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Personal development?

  1. May 17, 2006 #1
    i trust you have all seen american inventor, and if not go look at the car seat on there because that is what this has to do with

    its bad, because the force has to go somwhere and probably it will hurt the child in the long run, but what if we could lower the amoung of force

    consider the following

    f= ma

    a= f/m

    my thought... add more weight, (m), and by adding more weight you will directly reduce A, and A will directly impact F.
    my father is not so sure (mechanical engineer as well) he says there are more than one system, but even effecting one system you impact the second.

    --- first year college so im not 100% content.
  2. jcsd
  3. May 17, 2006 #2
    The deceleration of the car seat does not depend on the mass of the car seat, it is tied into a bigger system (the car itself); therefore, EVERYTHING inside the overall system (the car) will decelerate at the same rate as the car is suddenly impacted during the car accident.
  4. May 17, 2006 #3
    but im concentrating on the force acting on the car seat. not sure if you have seen the seat but it swings. if not google immage it, because on impact it flips. were worried about what will happen to all that force upon impact of the collision. i believe that the best way to decrease force on the car seat will be to add more weight.
  5. May 17, 2006 #4
    The car seat swings?

    Based on your description, don't put too much worry into it, that sounds like something that would never get approved by the road safety association.

    Trust me, you do NOT want a car seat swinging around the inside cabin of the car during an impact, it will kill the child.
  6. May 17, 2006 #5
    lol i agree, unless it can be perfected, and this guy is working on perfecting it. intuitively this sounds like a wonderful idea, but we all agree that it is flawed. i feel it can be perfected with somthing as simple as more mass.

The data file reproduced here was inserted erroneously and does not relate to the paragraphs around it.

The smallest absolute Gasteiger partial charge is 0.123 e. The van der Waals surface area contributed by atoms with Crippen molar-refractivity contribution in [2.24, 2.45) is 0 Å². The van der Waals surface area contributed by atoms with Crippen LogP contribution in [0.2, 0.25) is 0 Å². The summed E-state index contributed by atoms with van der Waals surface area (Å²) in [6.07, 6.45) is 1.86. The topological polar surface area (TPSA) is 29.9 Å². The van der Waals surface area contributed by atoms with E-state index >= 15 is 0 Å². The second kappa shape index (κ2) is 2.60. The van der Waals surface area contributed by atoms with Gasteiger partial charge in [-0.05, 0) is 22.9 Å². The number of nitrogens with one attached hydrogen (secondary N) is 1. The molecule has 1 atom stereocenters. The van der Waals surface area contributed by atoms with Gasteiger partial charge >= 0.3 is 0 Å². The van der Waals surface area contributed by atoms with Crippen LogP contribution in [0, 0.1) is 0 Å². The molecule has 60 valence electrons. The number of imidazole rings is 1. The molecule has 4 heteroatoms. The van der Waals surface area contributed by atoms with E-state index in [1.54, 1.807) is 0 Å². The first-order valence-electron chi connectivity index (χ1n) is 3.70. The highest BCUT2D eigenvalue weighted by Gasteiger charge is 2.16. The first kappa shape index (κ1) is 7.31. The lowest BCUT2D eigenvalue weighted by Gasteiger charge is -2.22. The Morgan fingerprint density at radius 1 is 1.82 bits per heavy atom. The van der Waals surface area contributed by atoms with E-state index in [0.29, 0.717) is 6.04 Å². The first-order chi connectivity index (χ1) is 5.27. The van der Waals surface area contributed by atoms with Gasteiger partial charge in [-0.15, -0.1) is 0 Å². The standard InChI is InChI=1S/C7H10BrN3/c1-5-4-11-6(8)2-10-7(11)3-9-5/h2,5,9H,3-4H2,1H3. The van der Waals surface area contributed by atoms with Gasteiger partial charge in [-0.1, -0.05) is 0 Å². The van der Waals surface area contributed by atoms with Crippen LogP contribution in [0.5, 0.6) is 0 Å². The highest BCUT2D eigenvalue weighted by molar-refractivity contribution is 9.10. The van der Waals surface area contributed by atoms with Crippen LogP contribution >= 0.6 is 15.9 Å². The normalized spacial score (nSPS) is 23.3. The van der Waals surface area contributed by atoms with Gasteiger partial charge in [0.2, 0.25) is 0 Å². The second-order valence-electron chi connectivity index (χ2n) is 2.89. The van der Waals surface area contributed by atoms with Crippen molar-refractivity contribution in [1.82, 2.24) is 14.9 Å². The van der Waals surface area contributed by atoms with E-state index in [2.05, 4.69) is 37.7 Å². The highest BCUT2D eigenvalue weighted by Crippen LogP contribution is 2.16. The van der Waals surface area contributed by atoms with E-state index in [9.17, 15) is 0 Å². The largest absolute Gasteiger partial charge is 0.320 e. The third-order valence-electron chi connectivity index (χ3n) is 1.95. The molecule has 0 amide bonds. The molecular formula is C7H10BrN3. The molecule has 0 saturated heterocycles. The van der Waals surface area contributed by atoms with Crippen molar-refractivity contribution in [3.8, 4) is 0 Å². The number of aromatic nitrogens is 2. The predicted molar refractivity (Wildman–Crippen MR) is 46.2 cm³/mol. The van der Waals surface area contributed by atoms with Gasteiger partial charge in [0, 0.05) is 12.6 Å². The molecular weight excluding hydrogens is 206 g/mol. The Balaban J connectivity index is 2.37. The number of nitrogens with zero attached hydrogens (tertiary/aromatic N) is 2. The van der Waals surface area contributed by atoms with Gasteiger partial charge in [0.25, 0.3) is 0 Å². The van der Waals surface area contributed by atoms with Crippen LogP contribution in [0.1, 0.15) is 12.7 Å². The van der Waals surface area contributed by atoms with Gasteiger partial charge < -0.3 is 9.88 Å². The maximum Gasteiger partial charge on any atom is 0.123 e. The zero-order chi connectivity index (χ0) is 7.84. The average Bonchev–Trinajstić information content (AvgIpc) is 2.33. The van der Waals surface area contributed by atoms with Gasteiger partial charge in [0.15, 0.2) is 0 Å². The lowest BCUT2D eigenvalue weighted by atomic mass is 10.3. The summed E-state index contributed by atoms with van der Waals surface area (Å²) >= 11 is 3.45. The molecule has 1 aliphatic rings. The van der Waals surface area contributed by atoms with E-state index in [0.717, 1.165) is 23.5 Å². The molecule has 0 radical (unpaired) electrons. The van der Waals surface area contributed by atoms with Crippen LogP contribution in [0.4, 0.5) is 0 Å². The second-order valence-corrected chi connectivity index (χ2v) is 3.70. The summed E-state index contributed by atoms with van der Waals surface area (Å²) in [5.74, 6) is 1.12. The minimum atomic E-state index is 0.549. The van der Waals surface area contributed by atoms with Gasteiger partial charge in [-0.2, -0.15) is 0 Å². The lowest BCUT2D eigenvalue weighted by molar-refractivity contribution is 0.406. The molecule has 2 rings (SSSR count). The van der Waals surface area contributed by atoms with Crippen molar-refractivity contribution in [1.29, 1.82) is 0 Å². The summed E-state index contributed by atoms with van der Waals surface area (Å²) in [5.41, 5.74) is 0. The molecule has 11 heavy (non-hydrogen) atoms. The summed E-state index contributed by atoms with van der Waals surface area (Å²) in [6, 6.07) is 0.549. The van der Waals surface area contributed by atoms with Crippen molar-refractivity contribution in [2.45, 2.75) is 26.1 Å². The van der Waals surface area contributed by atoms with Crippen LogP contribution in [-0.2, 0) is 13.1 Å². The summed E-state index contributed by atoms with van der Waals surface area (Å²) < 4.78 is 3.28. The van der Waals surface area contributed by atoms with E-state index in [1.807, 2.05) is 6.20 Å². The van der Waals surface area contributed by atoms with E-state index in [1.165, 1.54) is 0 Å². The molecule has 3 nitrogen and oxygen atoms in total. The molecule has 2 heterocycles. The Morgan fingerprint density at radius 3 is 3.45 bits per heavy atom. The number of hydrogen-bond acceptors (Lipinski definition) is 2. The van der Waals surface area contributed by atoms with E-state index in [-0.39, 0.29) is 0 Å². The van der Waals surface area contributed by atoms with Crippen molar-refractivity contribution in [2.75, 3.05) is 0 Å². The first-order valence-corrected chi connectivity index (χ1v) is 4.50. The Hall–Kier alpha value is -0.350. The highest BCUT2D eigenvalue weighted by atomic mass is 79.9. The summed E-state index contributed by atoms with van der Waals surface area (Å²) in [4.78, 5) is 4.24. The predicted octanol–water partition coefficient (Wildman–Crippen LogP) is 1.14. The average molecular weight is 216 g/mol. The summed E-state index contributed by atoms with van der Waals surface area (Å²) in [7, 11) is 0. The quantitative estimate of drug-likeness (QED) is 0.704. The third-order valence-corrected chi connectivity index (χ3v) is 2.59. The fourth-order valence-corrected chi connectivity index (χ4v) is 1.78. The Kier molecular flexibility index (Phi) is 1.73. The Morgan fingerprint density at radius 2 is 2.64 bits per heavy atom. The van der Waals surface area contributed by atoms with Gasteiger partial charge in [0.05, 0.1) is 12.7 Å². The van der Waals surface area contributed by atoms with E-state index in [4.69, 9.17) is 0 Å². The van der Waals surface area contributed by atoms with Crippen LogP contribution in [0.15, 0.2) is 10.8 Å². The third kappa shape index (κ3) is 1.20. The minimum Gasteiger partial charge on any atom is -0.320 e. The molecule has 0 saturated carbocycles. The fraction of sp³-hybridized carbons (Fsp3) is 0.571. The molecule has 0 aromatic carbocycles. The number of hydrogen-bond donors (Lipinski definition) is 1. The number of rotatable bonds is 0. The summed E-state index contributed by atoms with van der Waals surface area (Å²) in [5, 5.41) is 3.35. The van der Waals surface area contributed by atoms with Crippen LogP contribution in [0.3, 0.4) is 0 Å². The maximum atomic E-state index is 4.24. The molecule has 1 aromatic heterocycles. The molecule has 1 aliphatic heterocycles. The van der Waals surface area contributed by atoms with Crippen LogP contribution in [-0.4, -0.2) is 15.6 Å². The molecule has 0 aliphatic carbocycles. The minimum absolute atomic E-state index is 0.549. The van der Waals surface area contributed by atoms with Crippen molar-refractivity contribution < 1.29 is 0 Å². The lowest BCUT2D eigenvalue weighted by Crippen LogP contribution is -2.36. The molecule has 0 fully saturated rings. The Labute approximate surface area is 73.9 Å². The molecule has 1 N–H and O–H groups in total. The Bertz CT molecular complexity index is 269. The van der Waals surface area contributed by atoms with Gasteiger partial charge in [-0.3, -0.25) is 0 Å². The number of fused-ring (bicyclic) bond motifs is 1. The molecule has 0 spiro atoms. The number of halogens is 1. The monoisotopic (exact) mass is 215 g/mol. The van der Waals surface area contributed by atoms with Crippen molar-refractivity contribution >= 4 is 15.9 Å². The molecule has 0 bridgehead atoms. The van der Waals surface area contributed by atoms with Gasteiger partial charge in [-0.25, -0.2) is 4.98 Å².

am i wrong?
    im not worried about if it will be aproved, its just killing me mentaly. lol you know the feeling.
  7. May 17, 2006 #6

    :bugeye: :eek: How can you say 'intuitively' that a car seat that swings around with a child in it by some no-name inventor is a 'wonderful idea'?

    Don't you think the car seat manufacturers that pour millions of dollars into research would have thought about that by now?

    Think about your statement. You want to add more mass? You are an engineering student. Who is going to use this car seat? A woman is. You have to design this car seat so that she can carry it and her child around. Unless you increase the weight of the car seay by orders of magnitude the change in mass will be insignificant. Why would you want to propose such an idea?:grumpy:

    I saw 5 min of that show. The people had inventions that were flat out laughable. :rolleyes:
  8. May 17, 2006 #7
    no i agree it would be bulky, but intuitively the science makes sense. instead of having to worry about the childs head smashing against somthing, the seat acts as a mothers womb and spins. look im not saying this seat will ever see the light of day, im more interested on what it would take to work.
    as far as physics goes
  9. May 17, 2006 #8


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    Cyrus, it swings about a fixed axis, I think.


    Instead of a linear deceleration, the baby is going to feel g-forces from the swinging. I'm not sure I get exactly how this works, simply by looking at the picture. Are there rotational dampers on it ?